RICHMOND, Va. (AP) — When Glenn Youngkin threw his hat and his cash into the Republican nominating contest for Virginia governor this year, he was a rich former private equity executive with no experience as a candidate, and few insider connections or public political views.
“Most party loyalists and insiders didn’t know much about him," said Todd Gilbert, the state House minority leader, who initially endorsed a fellow lawmaker in the race.
Nearly nine months later, Gilbert and much of his party have come around.
Republicans from all factions of the GOP now say Youngkin may be the ideal candidate to reverse more than a decade of stinging losses in Democratic-leaning Virginia and show a path forward for a national party riddled with division after the turmoil of the Trump years.
A blank slate, Youngkin has scant public record to examine. He's self-funded much of his bid. He's proved to be a natural campaigner, deftly seizing on dissatisfaction with Richmond and Washington. In style, the genial, 54-year-old suburban dad who often opens meetings with prayer is nothing like former President Donald Trump, who galvanized a surge of Democratic resistance before losing the state last year by 10 percentage points.
But in substance, Democrats see an extremist with softer packaging. They have accused Youngkin of promoting democracy-eroding election fraud conspiracies. Youngkin has embraced Trump's endorsement and kept up ties to far-right figures. He's dodged when pressed for details on policies on abortion rights and gun control, and leaned into culture war fights over schools and pandemic precautions. Like many Republicans, he's preferred interviews with right-leaning news organizations. His opponent, former Gov. Terry McAuliffe, calls Youngkin a “Trump wannabe.”
Youngkin's chances may hinge on whether voters believe that characterization.
“How do we bring people together, as opposed to push them apart and separate them?” Youngkin said in a recent interview when asked about what inspired his run for office.
There's little doubt his approach is working with Republicans. The former co-CEO of The Carlyle Group has poured millions of his own fortune into an energetic campaign that has peppered swaths of Virginia with red lawn signs and left Democrats, currently in full control of state government, increasingly nervous.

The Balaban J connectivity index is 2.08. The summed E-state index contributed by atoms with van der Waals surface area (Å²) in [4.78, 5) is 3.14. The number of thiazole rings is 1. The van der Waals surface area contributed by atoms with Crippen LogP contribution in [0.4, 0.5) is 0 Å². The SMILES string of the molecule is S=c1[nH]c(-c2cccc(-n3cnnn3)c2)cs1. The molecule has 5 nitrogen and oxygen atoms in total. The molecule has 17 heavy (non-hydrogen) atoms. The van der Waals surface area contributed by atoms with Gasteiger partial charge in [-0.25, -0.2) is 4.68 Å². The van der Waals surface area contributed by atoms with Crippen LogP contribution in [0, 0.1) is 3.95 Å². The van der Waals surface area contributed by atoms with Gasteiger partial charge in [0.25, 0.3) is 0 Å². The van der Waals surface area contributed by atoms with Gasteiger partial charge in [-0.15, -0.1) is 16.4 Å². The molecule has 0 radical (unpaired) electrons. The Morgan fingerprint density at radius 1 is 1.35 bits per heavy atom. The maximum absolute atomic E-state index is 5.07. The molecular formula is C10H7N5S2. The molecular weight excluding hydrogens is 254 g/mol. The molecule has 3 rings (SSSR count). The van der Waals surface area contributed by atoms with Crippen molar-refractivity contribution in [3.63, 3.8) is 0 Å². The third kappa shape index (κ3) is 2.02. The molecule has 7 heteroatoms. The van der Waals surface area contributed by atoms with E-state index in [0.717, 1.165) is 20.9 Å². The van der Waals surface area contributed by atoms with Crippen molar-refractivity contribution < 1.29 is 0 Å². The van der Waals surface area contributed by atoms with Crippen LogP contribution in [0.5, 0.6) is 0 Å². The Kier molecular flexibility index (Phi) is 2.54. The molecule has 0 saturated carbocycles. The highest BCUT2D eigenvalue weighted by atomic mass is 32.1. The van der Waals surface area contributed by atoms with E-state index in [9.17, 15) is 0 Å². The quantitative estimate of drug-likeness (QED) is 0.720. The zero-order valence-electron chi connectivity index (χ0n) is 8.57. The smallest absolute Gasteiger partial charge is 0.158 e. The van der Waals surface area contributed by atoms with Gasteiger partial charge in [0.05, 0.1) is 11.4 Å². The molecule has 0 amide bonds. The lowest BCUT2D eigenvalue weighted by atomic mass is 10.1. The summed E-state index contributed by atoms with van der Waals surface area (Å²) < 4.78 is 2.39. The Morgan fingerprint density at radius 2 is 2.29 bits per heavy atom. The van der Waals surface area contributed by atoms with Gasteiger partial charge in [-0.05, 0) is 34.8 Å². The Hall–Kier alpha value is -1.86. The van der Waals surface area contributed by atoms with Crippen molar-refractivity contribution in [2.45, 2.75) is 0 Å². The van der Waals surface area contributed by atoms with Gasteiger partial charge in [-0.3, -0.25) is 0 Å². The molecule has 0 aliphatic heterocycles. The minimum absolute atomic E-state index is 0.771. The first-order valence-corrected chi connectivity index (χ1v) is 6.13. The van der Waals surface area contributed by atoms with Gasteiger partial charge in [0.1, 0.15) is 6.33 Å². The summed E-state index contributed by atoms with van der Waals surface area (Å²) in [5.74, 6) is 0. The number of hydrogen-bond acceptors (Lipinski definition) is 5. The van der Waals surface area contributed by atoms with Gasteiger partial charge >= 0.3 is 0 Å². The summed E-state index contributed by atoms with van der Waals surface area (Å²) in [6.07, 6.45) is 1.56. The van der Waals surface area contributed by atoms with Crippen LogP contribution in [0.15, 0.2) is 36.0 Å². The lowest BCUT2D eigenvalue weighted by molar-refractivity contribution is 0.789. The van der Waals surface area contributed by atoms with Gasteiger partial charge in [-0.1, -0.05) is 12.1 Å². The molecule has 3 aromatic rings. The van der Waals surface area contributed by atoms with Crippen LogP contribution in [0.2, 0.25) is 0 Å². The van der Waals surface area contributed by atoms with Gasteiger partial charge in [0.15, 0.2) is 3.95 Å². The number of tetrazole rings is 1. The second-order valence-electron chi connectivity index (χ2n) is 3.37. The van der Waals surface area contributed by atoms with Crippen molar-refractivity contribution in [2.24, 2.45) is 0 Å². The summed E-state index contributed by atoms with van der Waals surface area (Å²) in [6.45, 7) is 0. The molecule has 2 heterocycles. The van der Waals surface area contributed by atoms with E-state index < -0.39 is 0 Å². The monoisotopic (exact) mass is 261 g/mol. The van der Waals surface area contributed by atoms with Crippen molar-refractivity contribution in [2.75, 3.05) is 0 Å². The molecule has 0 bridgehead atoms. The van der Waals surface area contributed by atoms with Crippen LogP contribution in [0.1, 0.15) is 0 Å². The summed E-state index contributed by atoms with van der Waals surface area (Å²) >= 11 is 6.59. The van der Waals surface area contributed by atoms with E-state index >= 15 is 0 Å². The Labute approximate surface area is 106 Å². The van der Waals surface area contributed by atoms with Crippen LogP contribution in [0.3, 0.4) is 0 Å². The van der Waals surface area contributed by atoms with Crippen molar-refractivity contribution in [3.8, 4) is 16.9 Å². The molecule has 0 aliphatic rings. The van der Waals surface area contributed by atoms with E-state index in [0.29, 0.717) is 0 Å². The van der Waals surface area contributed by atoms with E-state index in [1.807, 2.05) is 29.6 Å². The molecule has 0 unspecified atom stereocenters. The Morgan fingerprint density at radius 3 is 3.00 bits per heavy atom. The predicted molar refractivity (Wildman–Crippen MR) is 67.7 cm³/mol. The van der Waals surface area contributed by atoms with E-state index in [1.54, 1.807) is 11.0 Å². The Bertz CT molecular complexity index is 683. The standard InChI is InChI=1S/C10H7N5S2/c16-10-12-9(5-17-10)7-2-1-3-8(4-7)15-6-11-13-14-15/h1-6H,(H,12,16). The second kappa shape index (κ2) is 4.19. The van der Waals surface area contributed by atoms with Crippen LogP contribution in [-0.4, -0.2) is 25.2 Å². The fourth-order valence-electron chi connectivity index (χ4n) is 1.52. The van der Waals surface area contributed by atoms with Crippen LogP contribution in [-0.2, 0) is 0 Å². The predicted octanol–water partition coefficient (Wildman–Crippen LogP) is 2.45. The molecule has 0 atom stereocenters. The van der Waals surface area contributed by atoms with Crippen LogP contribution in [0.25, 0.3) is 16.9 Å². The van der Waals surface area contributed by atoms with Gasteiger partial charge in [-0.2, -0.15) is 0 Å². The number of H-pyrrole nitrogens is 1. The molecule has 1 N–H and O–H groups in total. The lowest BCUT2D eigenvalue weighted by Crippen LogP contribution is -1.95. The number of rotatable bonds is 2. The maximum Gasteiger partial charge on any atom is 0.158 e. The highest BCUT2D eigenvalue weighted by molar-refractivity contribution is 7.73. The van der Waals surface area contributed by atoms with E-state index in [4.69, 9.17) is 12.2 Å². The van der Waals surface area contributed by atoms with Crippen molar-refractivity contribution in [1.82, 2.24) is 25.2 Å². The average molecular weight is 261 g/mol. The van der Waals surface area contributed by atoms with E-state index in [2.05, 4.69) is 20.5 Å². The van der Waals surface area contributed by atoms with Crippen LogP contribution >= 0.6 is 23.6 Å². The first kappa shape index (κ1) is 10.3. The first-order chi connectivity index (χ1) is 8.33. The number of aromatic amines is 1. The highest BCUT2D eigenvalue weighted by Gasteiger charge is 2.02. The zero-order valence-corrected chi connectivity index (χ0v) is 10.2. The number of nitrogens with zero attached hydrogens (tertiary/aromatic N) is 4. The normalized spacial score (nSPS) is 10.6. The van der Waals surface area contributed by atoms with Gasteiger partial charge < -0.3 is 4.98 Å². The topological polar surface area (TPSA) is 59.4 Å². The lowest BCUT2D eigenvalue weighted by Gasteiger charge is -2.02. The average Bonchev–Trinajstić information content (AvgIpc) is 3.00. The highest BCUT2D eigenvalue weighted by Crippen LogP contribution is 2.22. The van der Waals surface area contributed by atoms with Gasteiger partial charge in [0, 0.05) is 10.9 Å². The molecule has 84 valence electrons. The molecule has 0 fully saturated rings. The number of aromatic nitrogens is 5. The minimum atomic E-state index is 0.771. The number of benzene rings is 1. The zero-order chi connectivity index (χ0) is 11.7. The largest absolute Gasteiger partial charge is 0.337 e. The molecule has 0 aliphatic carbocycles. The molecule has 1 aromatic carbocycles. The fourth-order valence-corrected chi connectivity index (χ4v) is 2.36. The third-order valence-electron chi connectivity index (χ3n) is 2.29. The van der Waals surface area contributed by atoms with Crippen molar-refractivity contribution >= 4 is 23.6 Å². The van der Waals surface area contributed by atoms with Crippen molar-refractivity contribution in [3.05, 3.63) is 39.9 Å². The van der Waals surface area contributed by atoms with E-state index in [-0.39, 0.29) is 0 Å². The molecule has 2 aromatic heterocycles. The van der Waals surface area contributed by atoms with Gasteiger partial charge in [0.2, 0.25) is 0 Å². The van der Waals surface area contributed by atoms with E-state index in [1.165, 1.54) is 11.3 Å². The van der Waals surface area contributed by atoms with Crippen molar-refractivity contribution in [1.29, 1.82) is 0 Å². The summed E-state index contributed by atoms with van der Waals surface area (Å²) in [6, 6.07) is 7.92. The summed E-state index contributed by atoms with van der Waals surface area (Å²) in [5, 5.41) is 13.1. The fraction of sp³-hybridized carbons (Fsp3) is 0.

Less than two weeks out from an election whose results are likely to ripple far beyond Virginia, polls show a tight race.
But if Youngkin has trouble broadening his appeal in the state’s critical, swingy and moderate suburbs, it may stretch back to his fight for the GOP nomination. Then, he ran on “ election integrity ” and refused for months to say plainly whether President Joe Biden had been legitimately elected.
Brad Hobbs, a close friend who has helped the campaign fundraise, donated personally and traveled to campaign stops with Youngkin, said the candidate was just appeasing the base.
Youngkin told him “early on” in the nomination contest that Biden had legitimately won the election, Hobbs said. But Youngkin was facing “rabid” party activists who wanted to hear that the candidate shared their concerns about the election, said Hobbs, who described himself as a moderate who voted for Trump in 2016 and Biden in 2020.
“If he just dismissed it, no way he could have won the primary. I mean, just no way," said Hobbs, who allowed that maybe things would have been different if Youngkin had more time to campaign. "Once you meet him, you really don't care what he believes. You just go, ‘I want him to win.’”
Youngkin's campaign declined comment about Hobbs' remarks.
Now, as he courts independents and moderates, Youngkin talks about pumping the brakes on Democrats' progressive drive in Richmond. But he largely campaigns on solidly conservative positions.
He opposes mask and vaccine mandates, rails against critical race theory and wants to expand Virginia’s limited charter schools. He pitches substantial tax cuts, promises to overhaul dysfunctional state agencies, opposes a major clean energy mandate passed two years ago and objects to abortion in most circumstances.
In his ads and campaign appearances, he emphasizes he’s a “homegrown” Virginian.
Born just outside Richmond, Youngkin's mother, his “hero," was a nurse and accomplished nursing educator. His father worked as an accountant and bookkeeper, he said.
The family relocated to Virginia Beach after his father — “a good dad” but not a “good career guy” — lost his job. Childhood friends described him living a comfortable but not lavish middle-class life.
The 6-foot-6 Youngkin said he received a partial scholarship to attend a prestigious private school, Norfolk Academy, where he excelled at basketball and was recruited to play at Rice University in Texas.